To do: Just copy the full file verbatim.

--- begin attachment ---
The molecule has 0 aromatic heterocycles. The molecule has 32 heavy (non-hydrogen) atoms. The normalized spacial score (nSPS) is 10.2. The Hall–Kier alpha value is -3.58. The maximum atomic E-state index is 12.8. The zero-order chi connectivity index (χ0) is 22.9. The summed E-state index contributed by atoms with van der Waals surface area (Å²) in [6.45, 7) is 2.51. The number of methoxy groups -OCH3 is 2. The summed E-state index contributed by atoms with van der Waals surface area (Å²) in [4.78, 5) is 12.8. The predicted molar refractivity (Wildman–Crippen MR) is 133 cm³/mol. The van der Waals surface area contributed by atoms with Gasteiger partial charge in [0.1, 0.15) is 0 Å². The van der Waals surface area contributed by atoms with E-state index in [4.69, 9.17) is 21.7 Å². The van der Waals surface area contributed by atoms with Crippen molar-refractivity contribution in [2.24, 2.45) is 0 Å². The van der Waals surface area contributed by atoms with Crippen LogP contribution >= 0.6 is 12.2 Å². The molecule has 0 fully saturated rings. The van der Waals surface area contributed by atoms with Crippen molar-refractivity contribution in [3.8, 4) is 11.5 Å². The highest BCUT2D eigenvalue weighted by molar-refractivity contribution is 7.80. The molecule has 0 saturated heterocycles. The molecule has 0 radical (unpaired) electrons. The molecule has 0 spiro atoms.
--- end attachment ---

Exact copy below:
The molecule has 0 aromatic heterocycles. The molecule has 32 heavy (non-hydrogen) atoms. The normalized spacial score (nSPS) is 10.2. The Hall–Kier alpha value is -3.58. The maximum atomic E-state index is 12.8. The zero-order chi connectivity index (χ0) is 22.9. The summed E-state index contributed by atoms with van der Waals surface area (Å²) in [6.45, 7) is 2.51. The number of methoxy groups -OCH3 is 2. The summed E-state index contributed by atoms with van der Waals surface area (Å²) in [4.78, 5) is 12.8. The predicted molar refractivity (Wildman–Crippen MR) is 133 cm³/mol. The van der Waals surface area contributed by atoms with Gasteiger partial charge in [0.1, 0.15) is 0 Å². The van der Waals surface area contributed by atoms with E-state index in [4.69, 9.17) is 21.7 Å². The van der Waals surface area contributed by atoms with Crippen molar-refractivity contribution in [2.24, 2.45) is 0 Å². The van der Waals surface area contributed by atoms with Crippen LogP contribution >= 0.6 is 12.2 Å². The molecule has 0 fully saturated rings. The van der Waals surface area contributed by atoms with Crippen molar-refractivity contribution in [3.8, 4) is 11.5 Å². The highest BCUT2D eigenvalue weighted by molar-refractivity contribution is 7.80. The molecule has 0 saturated heterocycles. The molecule has 0 radical (unpaired) electrons. The molecule has 0 spiro atoms.